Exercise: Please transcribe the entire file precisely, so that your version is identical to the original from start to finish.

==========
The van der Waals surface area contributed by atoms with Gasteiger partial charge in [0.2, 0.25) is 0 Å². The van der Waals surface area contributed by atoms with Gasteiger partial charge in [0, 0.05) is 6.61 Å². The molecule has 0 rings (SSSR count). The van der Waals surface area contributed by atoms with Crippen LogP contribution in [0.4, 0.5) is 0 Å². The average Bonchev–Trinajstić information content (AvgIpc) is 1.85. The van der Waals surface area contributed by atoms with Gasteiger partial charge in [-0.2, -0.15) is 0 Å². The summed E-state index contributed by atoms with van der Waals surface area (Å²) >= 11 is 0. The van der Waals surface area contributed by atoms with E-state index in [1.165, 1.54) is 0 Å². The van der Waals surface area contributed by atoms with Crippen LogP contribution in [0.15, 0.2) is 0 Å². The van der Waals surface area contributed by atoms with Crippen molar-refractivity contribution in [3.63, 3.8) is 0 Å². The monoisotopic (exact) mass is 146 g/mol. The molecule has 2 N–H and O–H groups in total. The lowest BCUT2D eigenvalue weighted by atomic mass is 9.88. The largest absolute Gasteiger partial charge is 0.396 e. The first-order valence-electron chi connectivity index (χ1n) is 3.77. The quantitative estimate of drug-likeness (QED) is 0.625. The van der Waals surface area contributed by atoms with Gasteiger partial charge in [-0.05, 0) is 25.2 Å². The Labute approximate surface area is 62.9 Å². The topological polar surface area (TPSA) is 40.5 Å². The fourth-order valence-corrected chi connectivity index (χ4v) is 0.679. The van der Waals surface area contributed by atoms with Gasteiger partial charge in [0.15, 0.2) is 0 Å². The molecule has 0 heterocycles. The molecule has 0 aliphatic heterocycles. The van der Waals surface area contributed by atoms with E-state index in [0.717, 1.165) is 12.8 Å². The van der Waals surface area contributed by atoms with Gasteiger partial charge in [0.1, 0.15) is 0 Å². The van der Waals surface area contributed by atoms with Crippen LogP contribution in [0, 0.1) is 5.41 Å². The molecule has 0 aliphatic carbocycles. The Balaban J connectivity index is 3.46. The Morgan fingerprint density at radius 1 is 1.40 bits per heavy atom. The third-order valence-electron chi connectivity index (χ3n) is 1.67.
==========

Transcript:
The van der Waals surface area contributed by atoms with Gasteiger partial charge in [0.2, 0.25) is 0 Å². The van der Waals surface area contributed by atoms with Gasteiger partial charge in [0, 0.05) is 6.61 Å². The molecule has 0 rings (SSSR count). The van der Waals surface area contributed by atoms with Crippen LogP contribution in [0.4, 0.5) is 0 Å². The average Bonchev–Trinajstić information content (AvgIpc) is 1.85. The van der Waals surface area contributed by atoms with Gasteiger partial charge in [-0.2, -0.15) is 0 Å². The summed E-state index contributed by atoms with van der Waals surface area (Å²) >= 11 is 0. The van der Waals surface area contributed by atoms with E-state index in [1.165, 1.54) is 0 Å². The van der Waals surface area contributed by atoms with Crippen LogP contribution in [0.15, 0.2) is 0 Å². The van der Waals surface area contributed by atoms with Crippen molar-refractivity contribution in [3.63, 3.8) is 0 Å². The monoisotopic (exact) mass is 146 g/mol. The molecule has 2 N–H and O–H groups in total. The lowest BCUT2D eigenvalue weighted by atomic mass is 9.88. The largest absolute Gasteiger partial charge is 0.396 e. The first-order valence-electron chi connectivity index (χ1n) is 3.77. The quantitative estimate of drug-likeness (QED) is 0.625. The van der Waals surface area contributed by atoms with Gasteiger partial charge in [-0.05, 0) is 25.2 Å². The Labute approximate surface area is 62.9 Å². The topological polar surface area (TPSA) is 40.5 Å². The fourth-order valence-corrected chi connectivity index (χ4v) is 0.679. The van der Waals surface area contributed by atoms with Gasteiger partial charge in [0.15, 0.2) is 0 Å². The molecule has 0 heterocycles. The molecule has 0 aliphatic heterocycles. The van der Waals surface area contributed by atoms with E-state index in [0.717, 1.165) is 12.8 Å². The van der Waals surface area contributed by atoms with Gasteiger partial charge in [0.1, 0.15) is 0 Å². The van der Waals surface area contributed by atoms with Crippen LogP contribution in [0, 0.1) is 5.41 Å². The molecule has 0 aliphatic carbocycles. The Balaban J connectivity index is 3.46. The Morgan fingerprint density at radius 1 is 1.40 bits per heavy atom. The third-order valence-electron chi connectivity index (χ3n) is 1.67.